Mallards v Riding Mill June 30 @Riding Mill

Dearest cousin Eglantine,

Forgive me: it has been some two years since my last monograph [see Mallards v Wolsingham CC @ Beamish, 21 July 2019].  Distracted as I am by my continued difficulties in synthesising Byron’s use of Spenserian stanzas with the third Canto of Scott’s Marmion, my lack of correspondence is perhaps matched only by my failure to keep abreast of events in Her Majesty’s Empire.  The London Times reports that the overland route from China via the North West Frontier has been closed for a while, and that the steam-packet journey from Peking to London (via the Colony of Aden) must now be followed by a period of ‘quarantine’.  This might explain why my ‘contacts’ from Scotswood Road claim that ‘supplies’ from China have ‘gone dry’.  How peculiar: has something happened whilst I have been ensconced in the library of my country house and estate at Broomhaugh Towers, Riding Mill?  [Tiresome historical allegories, drug references and allusions to the pandemic aside, mention must be made of ‘Stig’ at this point: get well soon, mate]

You might recall that my last letter recounted the glorious tableau that was a fixture between Mallards CC and a Wolsingham CC XI at Beamish Village.  Acting on advice from my good friend and fellow ‘Black Drop’ enthusiast, Thomas De Quincey, I sought to counter my recent restlessness by an evening perambulation around the grounds of Broomhaugh.

Oh Eglantine! How joyous I am to attest that it was my miraculous fortune to see that the ‘gentlemen’ Mallards had emerged from what I am told is known as ‘isolation’ to do sporting battle with the ‘players’ of Riding Mill CC!  What bliss it was in that evening to be alive, but to be reacquainted with the Mallards (and with Professor Stone’s ‘flashing blade’, more of which later) was very heaven!

After summoning a man to find and erect a deck chair for my use (Stone, 2019), I settled in to observe the spectacle.  Cognisant as I am of the ease with which Mallards are distracted, not least by the beer, fish ‘n’ chips and boiled sweets that were on offer at Beamish Village, I decided to watch from a discrete distance; the bushes at the Jon Rob benches end providing suitable cover.  Nevertheless, I was close enough to hear the respective tactical discussions, the contrasts being rather stark: those representing Riding Mill CC referred to batting orders and their recent performances in competitive cricket, whilst Mallard’s strategy was seemingly typified by Dr Cleaver, Dr Green and Dr Steel, their discourse failing to extend beyond the extent to which Mr Browne’s shoulder injury might affect his onanistic abilities.  Hosts Riding Mill CC also engaged in a somewhat vigorous physical warm up.  I am thankful that Mallards, not least given Mr Browne’s alleged (self) interest, did not.

Apologies, my dear Eglantine and to those more ‘serious’ cricketers for whom this account may be of import.  One’s composure being rather shaken by such prurience, memories of the opening passages of play are a tad hazy.  Well, that and having to ration my use of ‘nerve dampener’ due to what the local villagers refer to as ‘these strange times’.  One does hope that my beloved Percy Shelley is continuing to ‘chase the dragon’ with greater regularity.  Despite being provided, post-match, with a lithograph of the scorebook by that most gentlemanly of Mallards, Mr Latif (L), my eyesight seems to offer less than perfect acuity and this report is, perforce, a touch abridged.

I do remember that Mallards batted first, the experienced Dr Steel and captain Mr Cox displaying superb courage in the face of some impressive opening bowling by Smith and Frazer.  Pressure mounted to the extent that the steady initial scoring became increasingly punctuated by ‘dot-balls’ and some near misses.  Dr Steel was the first to fall for nine, including two sublime boundaries, caught off Frazer by the ever-cheerful ‘keeper (and sometime Mallard) Kent (about whom I will expound in greater detail later).  I must remember to invite Dr Steel for tea, tiffin and a symposium on coitus interruptus at the Newcastle Lit & Phil.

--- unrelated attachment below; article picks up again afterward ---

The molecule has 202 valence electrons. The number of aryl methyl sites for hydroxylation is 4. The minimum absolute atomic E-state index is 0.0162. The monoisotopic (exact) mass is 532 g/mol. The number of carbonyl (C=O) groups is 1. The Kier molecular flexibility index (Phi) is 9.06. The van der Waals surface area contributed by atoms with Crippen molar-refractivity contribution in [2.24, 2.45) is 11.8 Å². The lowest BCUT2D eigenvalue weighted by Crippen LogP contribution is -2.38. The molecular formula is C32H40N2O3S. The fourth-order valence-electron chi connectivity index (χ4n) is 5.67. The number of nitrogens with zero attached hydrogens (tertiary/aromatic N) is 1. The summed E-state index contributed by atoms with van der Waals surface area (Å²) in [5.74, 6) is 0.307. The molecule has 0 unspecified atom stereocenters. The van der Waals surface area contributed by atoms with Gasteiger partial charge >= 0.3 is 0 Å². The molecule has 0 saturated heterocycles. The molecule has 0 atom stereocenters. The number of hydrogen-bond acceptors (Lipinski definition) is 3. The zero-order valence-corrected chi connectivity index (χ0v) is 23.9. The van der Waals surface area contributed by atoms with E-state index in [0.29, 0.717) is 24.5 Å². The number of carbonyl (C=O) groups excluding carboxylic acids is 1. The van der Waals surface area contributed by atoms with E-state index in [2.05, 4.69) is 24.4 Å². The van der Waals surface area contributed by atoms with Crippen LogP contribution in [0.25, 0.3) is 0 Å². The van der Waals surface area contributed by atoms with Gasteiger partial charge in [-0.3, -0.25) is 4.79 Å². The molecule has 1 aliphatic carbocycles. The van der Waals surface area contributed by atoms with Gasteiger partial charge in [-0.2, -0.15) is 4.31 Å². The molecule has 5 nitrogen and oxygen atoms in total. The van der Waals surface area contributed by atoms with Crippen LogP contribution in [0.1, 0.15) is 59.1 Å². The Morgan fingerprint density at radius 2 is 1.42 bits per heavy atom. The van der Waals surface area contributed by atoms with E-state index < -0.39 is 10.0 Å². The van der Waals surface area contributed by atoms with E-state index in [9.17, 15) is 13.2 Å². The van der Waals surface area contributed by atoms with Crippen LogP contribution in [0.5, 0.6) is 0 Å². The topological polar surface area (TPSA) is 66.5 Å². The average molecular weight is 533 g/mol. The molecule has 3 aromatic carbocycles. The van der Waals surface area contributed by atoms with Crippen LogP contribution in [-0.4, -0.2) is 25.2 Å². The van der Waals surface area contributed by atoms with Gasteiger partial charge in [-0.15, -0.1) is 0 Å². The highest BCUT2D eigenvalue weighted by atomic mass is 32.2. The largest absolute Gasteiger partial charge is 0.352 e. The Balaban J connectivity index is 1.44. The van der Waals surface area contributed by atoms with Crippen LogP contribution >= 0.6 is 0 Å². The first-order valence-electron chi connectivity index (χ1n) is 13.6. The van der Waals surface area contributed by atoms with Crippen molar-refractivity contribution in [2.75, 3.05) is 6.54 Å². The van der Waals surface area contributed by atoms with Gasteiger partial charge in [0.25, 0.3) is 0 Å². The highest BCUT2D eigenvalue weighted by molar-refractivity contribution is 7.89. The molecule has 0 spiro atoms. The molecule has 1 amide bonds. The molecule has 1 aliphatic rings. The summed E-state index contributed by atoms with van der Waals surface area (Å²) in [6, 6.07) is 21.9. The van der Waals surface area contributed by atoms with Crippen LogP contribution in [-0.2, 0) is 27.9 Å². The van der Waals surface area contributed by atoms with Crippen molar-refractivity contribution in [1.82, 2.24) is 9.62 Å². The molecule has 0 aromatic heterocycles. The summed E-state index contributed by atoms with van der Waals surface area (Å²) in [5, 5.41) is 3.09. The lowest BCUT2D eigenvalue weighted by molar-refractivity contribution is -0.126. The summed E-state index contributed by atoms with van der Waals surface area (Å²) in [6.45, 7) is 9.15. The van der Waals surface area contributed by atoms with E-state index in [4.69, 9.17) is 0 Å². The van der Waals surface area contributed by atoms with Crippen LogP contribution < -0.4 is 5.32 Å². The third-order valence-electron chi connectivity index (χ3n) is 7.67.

The magnificent Mr Malik was next in, only to be bowled (Frazer) for an uncharacteristic one.  Master Holland (E) joined the fray with the score at 12-2.  Energy, skill and determination abounded in what was an all too brief innings.  Distracted, perhaps, by unsolicited advice on his A-Level choices from Dr Green, he left after adding five, caught and bowled by Mallinson.

Debutant Mr Maltman [welcome, Glenn], recruited by that great master of contemporary prose Mr Wood, joined the redoubtable Mr Cox with the score at 24-3.  Maplesden (M) had by now joined the attack from the Job Rob benches end.  His accurate bowling soon accounted for Mr Cox, perturbed, no doubt, by New Zealand’s continued status as an ‘across the ditch’ outpost of the Colony of New South Wales.  Mallards’ talismanic Antipodean fell for an assiduous 10 (including two fours).  ‘The heart will break, but the talented cricketer will always live on’ as Byron might have put it.

Inspired by his new-found love of Austro-Bavarian poetry (see Mallards v Benwell & Walbottle CC @ Riding Mill, 24 May 2021), the ever-honourable Mr Latif (L) joined Mr Maltman with the score at something or other for four from seven overs.  A sumptuous boundary followed that, allied with some spirited defence from Mr Maltman, helped to keep the score moving.  Delivering the valedictory lecture at the ‘Rilke and Hegel: Two absolute smackheads’ conference that I hosted at Broomhaugh Towers, Mr Latif (L) developed an intriguing synthesis of Rilkean lyricism and Prussian state militarism.  Unfortunately, the owl of Minerva took flight before the darkness had gathered and Mr Latif (L) was bowled by Maplesden (M) after scoring six.

The muzzle-velocity of Sir Hiram Stevens-Maxim new-fangled gun is reported to be 744 metres per second.  The four struck by new batsman Mr Latif (K), another debutant [welcome, Khalid], reached the boundary at the picnic tables end at a similar speed.  Bowler Maplesden (S) avenged this blow, bowling Mr Latif (K) for four. 50-odd for 6 became a few more for 7 from 15 overs when Mr Maltman succumbed after scoring a resolute two, given out [correctly] by umpire Master Holland (E), resting before his appearance for the Northumberland County XI.  Suitably mounted at the gatehouse at Broomhaugh Towers, one of these marvellous new weapons should be just the thing to keep the riff-raff from Stocksfield away from the soon to be restored stash of laudanum tincture.